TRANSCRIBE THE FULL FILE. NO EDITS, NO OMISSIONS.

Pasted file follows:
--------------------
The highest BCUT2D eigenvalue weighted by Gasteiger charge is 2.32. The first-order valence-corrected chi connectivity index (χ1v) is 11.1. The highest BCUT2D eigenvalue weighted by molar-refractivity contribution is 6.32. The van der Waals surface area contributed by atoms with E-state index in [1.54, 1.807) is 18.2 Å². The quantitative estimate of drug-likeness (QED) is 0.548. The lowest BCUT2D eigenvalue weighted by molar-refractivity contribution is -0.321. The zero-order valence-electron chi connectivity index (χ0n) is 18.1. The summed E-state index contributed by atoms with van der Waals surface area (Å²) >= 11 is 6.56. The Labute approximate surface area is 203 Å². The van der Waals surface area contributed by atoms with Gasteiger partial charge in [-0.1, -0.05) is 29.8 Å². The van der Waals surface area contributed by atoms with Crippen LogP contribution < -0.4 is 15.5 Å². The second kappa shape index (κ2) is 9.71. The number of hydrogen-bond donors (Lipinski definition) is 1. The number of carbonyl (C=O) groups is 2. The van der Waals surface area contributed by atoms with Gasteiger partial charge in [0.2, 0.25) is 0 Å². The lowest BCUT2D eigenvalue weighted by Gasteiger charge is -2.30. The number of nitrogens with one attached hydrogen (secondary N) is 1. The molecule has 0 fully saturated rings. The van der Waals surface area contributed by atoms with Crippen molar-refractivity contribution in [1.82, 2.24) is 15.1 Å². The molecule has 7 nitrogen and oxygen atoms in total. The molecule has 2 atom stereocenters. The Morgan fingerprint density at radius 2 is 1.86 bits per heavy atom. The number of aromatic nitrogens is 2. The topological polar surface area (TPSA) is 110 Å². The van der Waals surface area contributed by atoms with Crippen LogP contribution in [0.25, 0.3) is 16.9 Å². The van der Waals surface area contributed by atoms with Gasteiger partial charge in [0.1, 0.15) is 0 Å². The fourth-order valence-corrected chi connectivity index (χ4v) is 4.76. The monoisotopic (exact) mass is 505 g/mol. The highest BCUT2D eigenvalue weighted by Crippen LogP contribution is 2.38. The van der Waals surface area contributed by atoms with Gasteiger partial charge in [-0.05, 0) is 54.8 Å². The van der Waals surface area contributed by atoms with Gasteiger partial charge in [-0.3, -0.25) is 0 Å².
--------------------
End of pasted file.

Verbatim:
The highest BCUT2D eigenvalue weighted by Gasteiger charge is 2.32. The first-order valence-corrected chi connectivity index (χ1v) is 11.1. The highest BCUT2D eigenvalue weighted by molar-refractivity contribution is 6.32. The van der Waals surface area contributed by atoms with E-state index in [1.54, 1.807) is 18.2 Å². The quantitative estimate of drug-likeness (QED) is 0.548. The lowest BCUT2D eigenvalue weighted by molar-refractivity contribution is -0.321. The zero-order valence-electron chi connectivity index (χ0n) is 18.1. The summed E-state index contributed by atoms with van der Waals surface area (Å²) >= 11 is 6.56. The Labute approximate surface area is 203 Å². The van der Waals surface area contributed by atoms with Gasteiger partial charge in [-0.1, -0.05) is 29.8 Å². The van der Waals surface area contributed by atoms with Crippen LogP contribution < -0.4 is 15.5 Å². The second kappa shape index (κ2) is 9.71. The number of hydrogen-bond donors (Lipinski definition) is 1. The number of carbonyl (C=O) groups is 2. The van der Waals surface area contributed by atoms with Gasteiger partial charge in [0.2, 0.25) is 0 Å². The lowest BCUT2D eigenvalue weighted by Gasteiger charge is -2.30. The number of nitrogens with one attached hydrogen (secondary N) is 1. The molecule has 0 fully saturated rings. The van der Waals surface area contributed by atoms with Crippen molar-refractivity contribution in [1.82, 2.24) is 15.1 Å². The molecule has 7 nitrogen and oxygen atoms in total. The molecule has 2 atom stereocenters. The Morgan fingerprint density at radius 2 is 1.86 bits per heavy atom. The number of aromatic nitrogens is 2. The topological polar surface area (TPSA) is 110 Å². The van der Waals surface area contributed by atoms with Crippen LogP contribution in [0.25, 0.3) is 16.9 Å². The van der Waals surface area contributed by atoms with Gasteiger partial charge in [0.1, 0.15) is 0 Å². The fourth-order valence-corrected chi connectivity index (χ4v) is 4.76. The monoisotopic (exact) mass is 505 g/mol. The highest BCUT2D eigenvalue weighted by Crippen LogP contribution is 2.38. The van der Waals surface area contributed by atoms with Gasteiger partial charge in [-0.05, 0) is 54.8 Å². The van der Waals surface area contributed by atoms with Gasteiger partial charge in [-0.3, -0.25) is 0 Å².